In this post I would like to consider the issue of debt. My grandfather and his family suffered during the 1930s as the economies of the world entered what the British called the Slump and Americans call the Great Depression. It was a time of deflation, which meant that people’s income dropped, often drastically, but their mortgage payments and other debts remained. Consequently, many people in my grandfather’s generation learned to abhor debt. He felt so strongly its dangers that to him being in debt was not just a risk/reward financial decision, it was morally wrong.
How the world has changed since his time. The chart at the head of this post shows U.S. federal debt for the last 30 years. In 1990 it was $4 trillion. By 2019 it was up to $23 trillion. What it will be by the end of the year 2020 given all the stimulus programs that are being proposed is anyone’s guess. But it is bound to be a new record — by a large margin. And it’s not just governments that have run up huge financial obligations. Individuals have bought into the same mind set; credit card debt, student debt, mortgages — the list goes on.
We are now entering a time of deflation, similar to that of the 1930s (see Church Leadership). Goods and services will be available. But, because so many people will be unemployed, there will not be sufficient money to buy those goods and services. Hence factories and service companies will cut back some more, hence more people will lose their jobs, and so on and so on. But the debts that we have taken on, both individually and as a society, will not go away. Hard times for all and bankruptcy for some lie ahead.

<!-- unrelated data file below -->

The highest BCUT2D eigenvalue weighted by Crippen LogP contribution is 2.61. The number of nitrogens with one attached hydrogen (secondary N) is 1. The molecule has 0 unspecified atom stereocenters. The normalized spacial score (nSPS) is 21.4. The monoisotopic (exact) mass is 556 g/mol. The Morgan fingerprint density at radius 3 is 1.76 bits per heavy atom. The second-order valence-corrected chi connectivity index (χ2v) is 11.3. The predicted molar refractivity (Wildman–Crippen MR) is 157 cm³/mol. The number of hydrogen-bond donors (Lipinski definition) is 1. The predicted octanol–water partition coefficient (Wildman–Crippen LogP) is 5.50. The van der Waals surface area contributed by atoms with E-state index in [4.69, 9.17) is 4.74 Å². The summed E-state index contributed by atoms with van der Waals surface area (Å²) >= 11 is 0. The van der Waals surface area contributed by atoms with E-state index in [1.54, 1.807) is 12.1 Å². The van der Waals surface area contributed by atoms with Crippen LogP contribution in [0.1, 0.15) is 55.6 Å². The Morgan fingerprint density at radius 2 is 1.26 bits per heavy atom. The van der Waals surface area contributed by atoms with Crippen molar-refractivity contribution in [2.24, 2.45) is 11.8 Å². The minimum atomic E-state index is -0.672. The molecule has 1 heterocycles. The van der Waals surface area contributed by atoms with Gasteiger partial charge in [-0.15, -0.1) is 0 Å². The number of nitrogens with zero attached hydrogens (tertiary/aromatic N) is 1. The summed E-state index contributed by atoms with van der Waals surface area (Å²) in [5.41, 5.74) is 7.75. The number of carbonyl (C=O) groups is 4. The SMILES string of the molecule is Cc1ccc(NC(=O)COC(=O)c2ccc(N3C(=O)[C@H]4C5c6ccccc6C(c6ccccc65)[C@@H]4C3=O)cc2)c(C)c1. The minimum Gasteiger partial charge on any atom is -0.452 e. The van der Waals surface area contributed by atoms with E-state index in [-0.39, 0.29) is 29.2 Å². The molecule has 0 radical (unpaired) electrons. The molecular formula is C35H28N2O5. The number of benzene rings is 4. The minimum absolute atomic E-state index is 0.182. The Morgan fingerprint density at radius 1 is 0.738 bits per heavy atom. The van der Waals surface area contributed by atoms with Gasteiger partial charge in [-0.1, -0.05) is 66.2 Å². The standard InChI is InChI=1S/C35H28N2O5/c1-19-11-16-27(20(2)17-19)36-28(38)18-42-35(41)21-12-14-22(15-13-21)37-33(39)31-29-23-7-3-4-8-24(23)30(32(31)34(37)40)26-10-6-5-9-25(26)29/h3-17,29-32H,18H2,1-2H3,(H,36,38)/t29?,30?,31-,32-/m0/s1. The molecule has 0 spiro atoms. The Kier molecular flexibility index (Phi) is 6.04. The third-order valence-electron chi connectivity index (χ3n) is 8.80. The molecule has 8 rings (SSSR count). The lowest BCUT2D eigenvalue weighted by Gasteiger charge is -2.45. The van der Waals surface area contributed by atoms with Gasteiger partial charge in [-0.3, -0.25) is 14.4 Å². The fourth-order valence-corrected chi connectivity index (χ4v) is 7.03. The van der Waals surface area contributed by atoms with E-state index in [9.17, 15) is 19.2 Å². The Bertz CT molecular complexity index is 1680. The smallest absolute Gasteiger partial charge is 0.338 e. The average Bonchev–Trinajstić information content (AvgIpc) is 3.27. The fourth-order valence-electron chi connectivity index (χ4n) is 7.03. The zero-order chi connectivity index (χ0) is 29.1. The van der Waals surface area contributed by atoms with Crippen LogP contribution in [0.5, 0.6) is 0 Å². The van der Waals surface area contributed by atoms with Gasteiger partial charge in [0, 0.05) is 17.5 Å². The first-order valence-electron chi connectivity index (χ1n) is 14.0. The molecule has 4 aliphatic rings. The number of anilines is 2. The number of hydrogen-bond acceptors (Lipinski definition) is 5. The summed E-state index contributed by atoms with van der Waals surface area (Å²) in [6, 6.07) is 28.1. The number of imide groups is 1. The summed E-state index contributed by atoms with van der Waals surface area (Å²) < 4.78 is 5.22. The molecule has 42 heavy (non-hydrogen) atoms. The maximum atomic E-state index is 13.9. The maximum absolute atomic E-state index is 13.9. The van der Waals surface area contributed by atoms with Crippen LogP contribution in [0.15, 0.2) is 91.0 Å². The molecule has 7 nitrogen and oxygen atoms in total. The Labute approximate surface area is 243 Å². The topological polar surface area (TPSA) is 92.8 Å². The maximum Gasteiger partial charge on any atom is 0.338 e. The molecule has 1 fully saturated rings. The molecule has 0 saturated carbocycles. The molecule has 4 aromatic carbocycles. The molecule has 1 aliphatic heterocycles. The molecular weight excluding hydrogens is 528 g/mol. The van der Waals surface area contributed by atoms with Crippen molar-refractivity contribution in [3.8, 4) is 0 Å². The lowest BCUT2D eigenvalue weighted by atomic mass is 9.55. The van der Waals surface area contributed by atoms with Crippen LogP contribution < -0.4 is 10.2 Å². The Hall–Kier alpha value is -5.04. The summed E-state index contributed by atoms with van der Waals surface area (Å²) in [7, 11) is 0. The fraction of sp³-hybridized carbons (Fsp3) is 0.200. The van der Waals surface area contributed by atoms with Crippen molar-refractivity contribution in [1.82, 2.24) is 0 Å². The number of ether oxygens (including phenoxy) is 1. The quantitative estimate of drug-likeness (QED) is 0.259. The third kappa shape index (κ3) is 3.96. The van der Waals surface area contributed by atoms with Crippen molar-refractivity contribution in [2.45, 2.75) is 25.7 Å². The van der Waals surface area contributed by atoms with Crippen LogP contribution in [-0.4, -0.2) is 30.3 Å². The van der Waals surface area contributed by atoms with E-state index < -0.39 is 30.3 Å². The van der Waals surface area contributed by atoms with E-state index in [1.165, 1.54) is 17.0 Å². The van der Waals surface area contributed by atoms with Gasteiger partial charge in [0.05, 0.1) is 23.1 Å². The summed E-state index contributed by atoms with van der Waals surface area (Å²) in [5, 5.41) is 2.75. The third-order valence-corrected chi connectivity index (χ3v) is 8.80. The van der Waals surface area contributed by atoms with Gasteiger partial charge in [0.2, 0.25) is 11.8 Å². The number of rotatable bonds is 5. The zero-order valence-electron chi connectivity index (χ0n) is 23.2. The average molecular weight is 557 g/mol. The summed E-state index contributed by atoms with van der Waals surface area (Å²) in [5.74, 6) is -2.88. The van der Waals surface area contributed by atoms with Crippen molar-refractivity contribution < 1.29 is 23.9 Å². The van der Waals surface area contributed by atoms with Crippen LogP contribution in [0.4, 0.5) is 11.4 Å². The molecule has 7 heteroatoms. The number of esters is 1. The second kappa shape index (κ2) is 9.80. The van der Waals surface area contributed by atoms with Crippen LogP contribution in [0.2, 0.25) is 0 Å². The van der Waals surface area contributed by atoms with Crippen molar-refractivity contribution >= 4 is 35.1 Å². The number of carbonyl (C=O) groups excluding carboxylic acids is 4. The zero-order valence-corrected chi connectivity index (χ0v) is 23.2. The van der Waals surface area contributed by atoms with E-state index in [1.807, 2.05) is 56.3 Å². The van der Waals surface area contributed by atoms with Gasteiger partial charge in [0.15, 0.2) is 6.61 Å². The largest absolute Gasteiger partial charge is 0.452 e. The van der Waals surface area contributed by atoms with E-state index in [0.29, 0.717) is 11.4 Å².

An additional problem is that the fractional banking system allows banks to use one asset to secure more than one loan. Each asset provides collateral for multiple loans. At a time when many loans are being called in at one time this policy means that it will not be possible to pay them all.
Even before the current crisis we were seeing problems with the effectiveness of debt. Economic growth has to be based on the growth of resources and the efficiency with which those resources are used. In recent years real growth has slowed or even stopped. Therefore, nations all over the world have responded by increasing debt levels. They are using future debt to pay today’s debt. In other words, they are using the wealth of their children to pay for their current life style. No wonder young people such as Greta Thunberg are so angry. Not only are we not paying our own bills, we are accumulating debts for our children to pay with money that they won’t have.